I was 12 years old in 1962 but don't remember most of the events talked about in the Help. I think maybe because I lived on the west Coast, and not Mississippi.
One great thing about the book is that it reminds us of how far we've come. Not just black maids but every woman. I loved it. Great characters and good story.
I think I would have liked the story but the narrator was very annoying! I realize it's hard to do different accents and things but some of the character's voices bordered on weird. The men were ultra loud and you could almost see the spittle coming from some of their mouths when they talked. I hate to be critical and usually am not but I couldn't get past the strange accents and voices of the characters. I was only able to listen to about 90 minutes of it.
No, I love WWII books.
I didn't even finish it.
I think the audio version has to be better because the narrator just brings out the very best in the witty writing style.
Yes, I love Kerry Greenwood's style of writing. She's a terrific writer and that shines out over and above the actual plot of the story. If they don't care to read about 2 homosexuals having sex too, they should not listen to this book. I don't care if there are gay characters but don't really want to listen to homosexual love scenes. To me it didn't add anything to the book.
Yes, I listened to one other Kerry Greenwood book and really loved Stephanie Daniels. I'd listen to her again in anything she read.
I listened to Unnatural Habits, the only Kerry Greenwood book I've listened to before this, and actually liked the story line of that one over this one. The mystery aspect of this book was only so-so and I didn't rally care for the plot about the two homosexual lovers. I don't mind gay characters but this one got pretty graphic and I just don't find that interesting or worth listening to. In this book, the actual mystery wasn't all that interesting and it was kind of back burner.
Those who love Joshilyn Jackson will find this disappointing. maybe those who haven't read her other terrific books might like it.
Her other books all had downhome Georgia characters and her narration for those characters just sparkled. In this one, the characters are just so-so and she drastically changed her reading style somehow. Maybe this was an experiment or maybe she just didn't have an idea to equal her other, more amazing books.
Joshilyn Jackson usually adds a whole other great dimension to her books by her own readings. This one just didn't sound natural. Like she was enunciating too clearly or something. I don't know who else might have done it better.
I don't know if the author was experimenting with another style or what but hope she goes back to her old style for the next one. I have loved all her books prior to this one and really looked forward to each new offering. Next time I will probably research the reviews more before I purchase.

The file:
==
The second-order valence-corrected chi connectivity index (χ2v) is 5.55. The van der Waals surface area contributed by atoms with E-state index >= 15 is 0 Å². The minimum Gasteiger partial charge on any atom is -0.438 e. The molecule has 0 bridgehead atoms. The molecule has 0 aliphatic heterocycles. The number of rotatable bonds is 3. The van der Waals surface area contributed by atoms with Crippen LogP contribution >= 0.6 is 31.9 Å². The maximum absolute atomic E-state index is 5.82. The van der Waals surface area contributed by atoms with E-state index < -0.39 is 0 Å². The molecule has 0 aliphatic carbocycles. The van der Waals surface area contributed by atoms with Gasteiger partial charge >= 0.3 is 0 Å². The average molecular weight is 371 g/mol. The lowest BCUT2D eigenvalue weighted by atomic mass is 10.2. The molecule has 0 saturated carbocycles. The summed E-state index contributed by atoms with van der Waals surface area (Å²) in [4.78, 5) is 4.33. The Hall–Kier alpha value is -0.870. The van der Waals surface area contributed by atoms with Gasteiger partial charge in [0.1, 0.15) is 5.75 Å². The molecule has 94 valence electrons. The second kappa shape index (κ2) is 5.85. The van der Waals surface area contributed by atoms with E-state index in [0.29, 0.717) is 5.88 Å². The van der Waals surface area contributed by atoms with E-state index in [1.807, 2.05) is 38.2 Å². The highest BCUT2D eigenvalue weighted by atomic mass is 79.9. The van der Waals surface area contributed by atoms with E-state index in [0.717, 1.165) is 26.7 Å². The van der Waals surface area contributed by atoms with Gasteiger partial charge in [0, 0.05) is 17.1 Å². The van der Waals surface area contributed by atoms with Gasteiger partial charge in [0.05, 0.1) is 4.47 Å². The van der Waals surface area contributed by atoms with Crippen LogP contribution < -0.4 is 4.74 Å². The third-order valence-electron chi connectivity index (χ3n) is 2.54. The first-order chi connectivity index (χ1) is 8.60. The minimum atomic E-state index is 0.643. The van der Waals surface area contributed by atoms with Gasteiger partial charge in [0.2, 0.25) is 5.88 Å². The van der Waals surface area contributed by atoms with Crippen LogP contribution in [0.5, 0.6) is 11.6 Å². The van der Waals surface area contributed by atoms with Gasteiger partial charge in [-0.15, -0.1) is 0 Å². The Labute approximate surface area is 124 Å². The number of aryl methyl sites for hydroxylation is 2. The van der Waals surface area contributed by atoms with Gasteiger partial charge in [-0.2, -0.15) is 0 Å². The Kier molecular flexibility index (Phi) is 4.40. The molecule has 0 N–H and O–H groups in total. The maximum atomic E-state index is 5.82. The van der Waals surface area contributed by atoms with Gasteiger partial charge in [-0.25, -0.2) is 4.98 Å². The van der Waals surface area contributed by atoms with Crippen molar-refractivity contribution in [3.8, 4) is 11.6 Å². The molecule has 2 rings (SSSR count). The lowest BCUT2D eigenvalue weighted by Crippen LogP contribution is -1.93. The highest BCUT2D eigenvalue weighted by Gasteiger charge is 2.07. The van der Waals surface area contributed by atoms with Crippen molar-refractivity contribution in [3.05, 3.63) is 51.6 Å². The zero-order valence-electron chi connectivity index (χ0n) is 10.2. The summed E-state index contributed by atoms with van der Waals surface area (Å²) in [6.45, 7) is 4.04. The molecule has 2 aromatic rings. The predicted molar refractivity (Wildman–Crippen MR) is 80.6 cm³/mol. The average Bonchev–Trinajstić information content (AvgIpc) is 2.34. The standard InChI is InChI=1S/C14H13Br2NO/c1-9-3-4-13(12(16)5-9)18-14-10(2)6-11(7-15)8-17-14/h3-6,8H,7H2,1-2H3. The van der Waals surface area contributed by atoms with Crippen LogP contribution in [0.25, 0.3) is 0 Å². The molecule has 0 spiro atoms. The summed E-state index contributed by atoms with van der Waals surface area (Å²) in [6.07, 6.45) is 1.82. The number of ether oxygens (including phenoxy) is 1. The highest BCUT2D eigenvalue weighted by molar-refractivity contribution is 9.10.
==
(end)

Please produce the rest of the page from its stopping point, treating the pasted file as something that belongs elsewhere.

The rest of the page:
If the first part had been much, much shorter. Maybe just told the mother's story. I agree with one reviewer who said the father could have avoided a horrible childhood for his daughters if he'd just told them what their mother had been through so they could understand. What father would let his children think their mother just didn't love them rather than just sitting down and having an honest talk with them. I almost quit listening to this book because the first part is nothing but going on and on about what a dysfunctional family they were. It wasn't very entertaining.
No matter what the mother had been through, since she had loved her children from the past so much, I can't see her treating her daughters so badly for 40 years.
I might get another one, depending on the reviews.
She did the mother's accent and all the Russian accents very well.
The story of Russia in World War II was very well told. I've studied WWII history so I was familiar with the story but this book brought it to life. It was very well told and very well researched.
The time travel aspects were worked out well and liked the twist at the end. Cornwall sounds like a beautiful place and I've always been fascinated by it. The descriptions made me want to go visit!
Disconcerting is one word I would use. Eva narrated the story in the first person and she used a British accent for the narrative parts but when she spoke in the story as Eva, she used an American accent, that didn't sound very natural. It kind of jarred me throughout the story. They should have made Eva British as well because the American accent just didn't come off very well. I guess because the accent wasn't easy for the narrator, it seems like when Eva talked, her comments were very brief compared to other people speaking in the story.